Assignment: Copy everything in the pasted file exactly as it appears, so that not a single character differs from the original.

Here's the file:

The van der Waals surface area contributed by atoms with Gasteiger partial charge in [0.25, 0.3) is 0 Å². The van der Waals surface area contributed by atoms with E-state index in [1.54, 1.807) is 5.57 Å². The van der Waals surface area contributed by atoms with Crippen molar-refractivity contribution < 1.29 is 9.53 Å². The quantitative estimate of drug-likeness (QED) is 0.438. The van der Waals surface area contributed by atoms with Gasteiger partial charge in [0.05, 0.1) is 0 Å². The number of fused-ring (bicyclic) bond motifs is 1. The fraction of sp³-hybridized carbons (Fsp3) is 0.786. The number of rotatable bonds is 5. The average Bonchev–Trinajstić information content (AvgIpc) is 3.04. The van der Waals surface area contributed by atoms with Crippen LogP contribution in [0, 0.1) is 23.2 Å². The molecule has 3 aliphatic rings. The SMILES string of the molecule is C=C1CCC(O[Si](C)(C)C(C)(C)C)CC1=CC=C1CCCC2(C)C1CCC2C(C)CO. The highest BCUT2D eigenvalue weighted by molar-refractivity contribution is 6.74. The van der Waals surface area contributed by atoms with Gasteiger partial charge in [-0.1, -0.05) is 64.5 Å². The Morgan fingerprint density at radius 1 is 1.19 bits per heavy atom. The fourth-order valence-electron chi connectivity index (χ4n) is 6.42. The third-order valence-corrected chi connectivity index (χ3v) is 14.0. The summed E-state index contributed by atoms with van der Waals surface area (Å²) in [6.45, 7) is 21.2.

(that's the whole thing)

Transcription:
The van der Waals surface area contributed by atoms with Gasteiger partial charge in [0.25, 0.3) is 0 Å². The van der Waals surface area contributed by atoms with E-state index in [1.54, 1.807) is 5.57 Å². The van der Waals surface area contributed by atoms with Crippen molar-refractivity contribution < 1.29 is 9.53 Å². The quantitative estimate of drug-likeness (QED) is 0.438. The van der Waals surface area contributed by atoms with Gasteiger partial charge in [0.05, 0.1) is 0 Å². The number of fused-ring (bicyclic) bond motifs is 1. The fraction of sp³-hybridized carbons (Fsp3) is 0.786. The number of rotatable bonds is 5. The average Bonchev–Trinajstić information content (AvgIpc) is 3.04. The van der Waals surface area contributed by atoms with Crippen LogP contribution in [0, 0.1) is 23.2 Å². The molecule has 3 aliphatic rings. The SMILES string of the molecule is C=C1CCC(O[Si](C)(C)C(C)(C)C)CC1=CC=C1CCCC2(C)C1CCC2C(C)CO. The highest BCUT2D eigenvalue weighted by molar-refractivity contribution is 6.74. The van der Waals surface area contributed by atoms with Gasteiger partial charge in [-0.1, -0.05) is 64.5 Å². The Morgan fingerprint density at radius 1 is 1.19 bits per heavy atom. The fourth-order valence-electron chi connectivity index (χ4n) is 6.42. The third-order valence-corrected chi connectivity index (χ3v) is 14.0. The summed E-state index contributed by atoms with van der Waals surface area (Å²) in [6.45, 7) is 21.2.